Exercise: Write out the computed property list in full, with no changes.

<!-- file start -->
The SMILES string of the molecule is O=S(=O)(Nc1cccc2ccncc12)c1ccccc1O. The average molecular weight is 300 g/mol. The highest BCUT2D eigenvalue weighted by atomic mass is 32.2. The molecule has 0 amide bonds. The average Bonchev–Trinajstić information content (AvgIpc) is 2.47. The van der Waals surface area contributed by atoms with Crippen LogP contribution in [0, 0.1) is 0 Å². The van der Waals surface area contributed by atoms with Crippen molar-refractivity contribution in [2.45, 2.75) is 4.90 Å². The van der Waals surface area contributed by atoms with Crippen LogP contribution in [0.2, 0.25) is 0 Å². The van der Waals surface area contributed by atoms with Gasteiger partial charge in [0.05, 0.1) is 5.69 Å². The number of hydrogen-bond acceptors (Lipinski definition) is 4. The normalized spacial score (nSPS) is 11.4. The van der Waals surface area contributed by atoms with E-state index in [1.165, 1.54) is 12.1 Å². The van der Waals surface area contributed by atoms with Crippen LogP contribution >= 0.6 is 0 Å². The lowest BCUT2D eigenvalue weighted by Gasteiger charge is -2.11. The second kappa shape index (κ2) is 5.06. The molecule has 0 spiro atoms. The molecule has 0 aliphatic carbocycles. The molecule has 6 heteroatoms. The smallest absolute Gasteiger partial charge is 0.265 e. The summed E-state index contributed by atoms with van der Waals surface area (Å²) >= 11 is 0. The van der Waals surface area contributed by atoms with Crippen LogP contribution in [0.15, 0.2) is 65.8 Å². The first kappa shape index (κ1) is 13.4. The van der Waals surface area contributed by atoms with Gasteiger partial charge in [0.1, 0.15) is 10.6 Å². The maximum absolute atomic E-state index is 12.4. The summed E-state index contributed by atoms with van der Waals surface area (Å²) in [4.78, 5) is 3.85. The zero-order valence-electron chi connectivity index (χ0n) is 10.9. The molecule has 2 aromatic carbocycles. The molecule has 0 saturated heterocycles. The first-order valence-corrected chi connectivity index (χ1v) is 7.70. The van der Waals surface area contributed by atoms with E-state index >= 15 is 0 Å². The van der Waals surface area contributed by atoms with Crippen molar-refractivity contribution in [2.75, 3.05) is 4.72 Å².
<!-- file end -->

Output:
The SMILES string of the molecule is O=S(=O)(Nc1cccc2ccncc12)c1ccccc1O. The average molecular weight is 300 g/mol. The highest BCUT2D eigenvalue weighted by atomic mass is 32.2. The molecule has 0 amide bonds. The average Bonchev–Trinajstić information content (AvgIpc) is 2.47. The van der Waals surface area contributed by atoms with Crippen LogP contribution in [0, 0.1) is 0 Å². The van der Waals surface area contributed by atoms with Crippen molar-refractivity contribution in [2.45, 2.75) is 4.90 Å². The van der Waals surface area contributed by atoms with Crippen LogP contribution in [0.2, 0.25) is 0 Å². The van der Waals surface area contributed by atoms with Gasteiger partial charge in [0.05, 0.1) is 5.69 Å². The number of hydrogen-bond acceptors (Lipinski definition) is 4. The normalized spacial score (nSPS) is 11.4. The van der Waals surface area contributed by atoms with E-state index in [1.165, 1.54) is 12.1 Å². The van der Waals surface area contributed by atoms with Crippen LogP contribution >= 0.6 is 0 Å². The lowest BCUT2D eigenvalue weighted by Gasteiger charge is -2.11. The second kappa shape index (κ2) is 5.06. The molecule has 0 spiro atoms. The molecule has 0 aliphatic carbocycles. The molecule has 6 heteroatoms. The smallest absolute Gasteiger partial charge is 0.265 e. The summed E-state index contributed by atoms with van der Waals surface area (Å²) >= 11 is 0. The van der Waals surface area contributed by atoms with Crippen LogP contribution in [0.15, 0.2) is 65.8 Å². The first kappa shape index (κ1) is 13.4. The van der Waals surface area contributed by atoms with Gasteiger partial charge in [0.1, 0.15) is 10.6 Å². The maximum absolute atomic E-state index is 12.4. The summed E-state index contributed by atoms with van der Waals surface area (Å²) in [4.78, 5) is 3.85. The zero-order valence-electron chi connectivity index (χ0n) is 10.9. The molecule has 2 aromatic carbocycles. The molecule has 0 saturated heterocycles. The first-order valence-corrected chi connectivity index (χ1v) is 7.70. The van der Waals surface area contributed by atoms with E-state index >= 15 is 0 Å². The van der Waals surface area contributed by atoms with Crippen molar-refractivity contribution in [2.75, 3.05) is 4.72 Å².